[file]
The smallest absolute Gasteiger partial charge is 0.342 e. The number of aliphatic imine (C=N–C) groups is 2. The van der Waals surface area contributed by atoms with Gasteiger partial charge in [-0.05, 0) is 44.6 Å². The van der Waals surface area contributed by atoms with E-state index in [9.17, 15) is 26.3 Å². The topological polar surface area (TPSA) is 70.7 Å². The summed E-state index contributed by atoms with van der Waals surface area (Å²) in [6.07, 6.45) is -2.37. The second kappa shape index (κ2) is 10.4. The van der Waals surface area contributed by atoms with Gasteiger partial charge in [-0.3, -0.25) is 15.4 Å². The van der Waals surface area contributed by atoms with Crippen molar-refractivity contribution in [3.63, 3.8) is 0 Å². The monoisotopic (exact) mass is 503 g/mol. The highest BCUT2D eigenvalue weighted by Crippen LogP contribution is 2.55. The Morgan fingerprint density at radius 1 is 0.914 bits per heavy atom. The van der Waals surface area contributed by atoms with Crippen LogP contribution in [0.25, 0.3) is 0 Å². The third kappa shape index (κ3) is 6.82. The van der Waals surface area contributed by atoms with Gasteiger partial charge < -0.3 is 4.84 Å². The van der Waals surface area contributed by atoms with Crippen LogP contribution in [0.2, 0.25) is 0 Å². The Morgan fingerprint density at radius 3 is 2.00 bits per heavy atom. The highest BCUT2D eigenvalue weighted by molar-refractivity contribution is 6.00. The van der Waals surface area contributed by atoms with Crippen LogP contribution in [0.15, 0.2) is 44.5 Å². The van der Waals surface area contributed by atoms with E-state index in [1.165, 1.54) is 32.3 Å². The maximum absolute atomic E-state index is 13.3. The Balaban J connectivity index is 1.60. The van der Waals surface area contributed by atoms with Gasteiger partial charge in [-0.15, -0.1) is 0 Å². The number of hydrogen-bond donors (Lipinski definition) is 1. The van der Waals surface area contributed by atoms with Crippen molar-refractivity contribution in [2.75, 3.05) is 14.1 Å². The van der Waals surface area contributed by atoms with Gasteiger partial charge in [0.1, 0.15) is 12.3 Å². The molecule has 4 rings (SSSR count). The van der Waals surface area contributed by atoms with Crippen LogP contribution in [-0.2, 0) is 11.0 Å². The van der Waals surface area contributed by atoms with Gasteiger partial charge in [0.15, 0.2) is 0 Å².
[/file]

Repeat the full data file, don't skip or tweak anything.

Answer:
The smallest absolute Gasteiger partial charge is 0.342 e. The number of aliphatic imine (C=N–C) groups is 2. The van der Waals surface area contributed by atoms with Gasteiger partial charge in [-0.05, 0) is 44.6 Å². The van der Waals surface area contributed by atoms with E-state index in [9.17, 15) is 26.3 Å². The topological polar surface area (TPSA) is 70.7 Å². The summed E-state index contributed by atoms with van der Waals surface area (Å²) in [6.07, 6.45) is -2.37. The second kappa shape index (κ2) is 10.4. The van der Waals surface area contributed by atoms with Gasteiger partial charge in [-0.3, -0.25) is 15.4 Å². The van der Waals surface area contributed by atoms with Crippen molar-refractivity contribution in [3.63, 3.8) is 0 Å². The monoisotopic (exact) mass is 503 g/mol. The highest BCUT2D eigenvalue weighted by Crippen LogP contribution is 2.55. The Morgan fingerprint density at radius 1 is 0.914 bits per heavy atom. The van der Waals surface area contributed by atoms with Crippen LogP contribution in [0.25, 0.3) is 0 Å². The third kappa shape index (κ3) is 6.82. The van der Waals surface area contributed by atoms with Gasteiger partial charge < -0.3 is 4.84 Å². The van der Waals surface area contributed by atoms with Crippen LogP contribution in [0.2, 0.25) is 0 Å². The Morgan fingerprint density at radius 3 is 2.00 bits per heavy atom. The highest BCUT2D eigenvalue weighted by molar-refractivity contribution is 6.00. The van der Waals surface area contributed by atoms with Crippen LogP contribution in [0.15, 0.2) is 44.5 Å². The van der Waals surface area contributed by atoms with E-state index in [1.165, 1.54) is 32.3 Å². The maximum absolute atomic E-state index is 13.3. The Balaban J connectivity index is 1.60. The van der Waals surface area contributed by atoms with Gasteiger partial charge in [-0.15, -0.1) is 0 Å². The number of hydrogen-bond donors (Lipinski definition) is 1. The van der Waals surface area contributed by atoms with Crippen molar-refractivity contribution in [2.75, 3.05) is 14.1 Å². The van der Waals surface area contributed by atoms with Gasteiger partial charge in [0.1, 0.15) is 12.3 Å². The molecule has 4 rings (SSSR count). The van der Waals surface area contributed by atoms with Crippen LogP contribution in [-0.2, 0) is 11.0 Å². The van der Waals surface area contributed by atoms with Gasteiger partial charge in [0.15, 0.2) is 0 Å².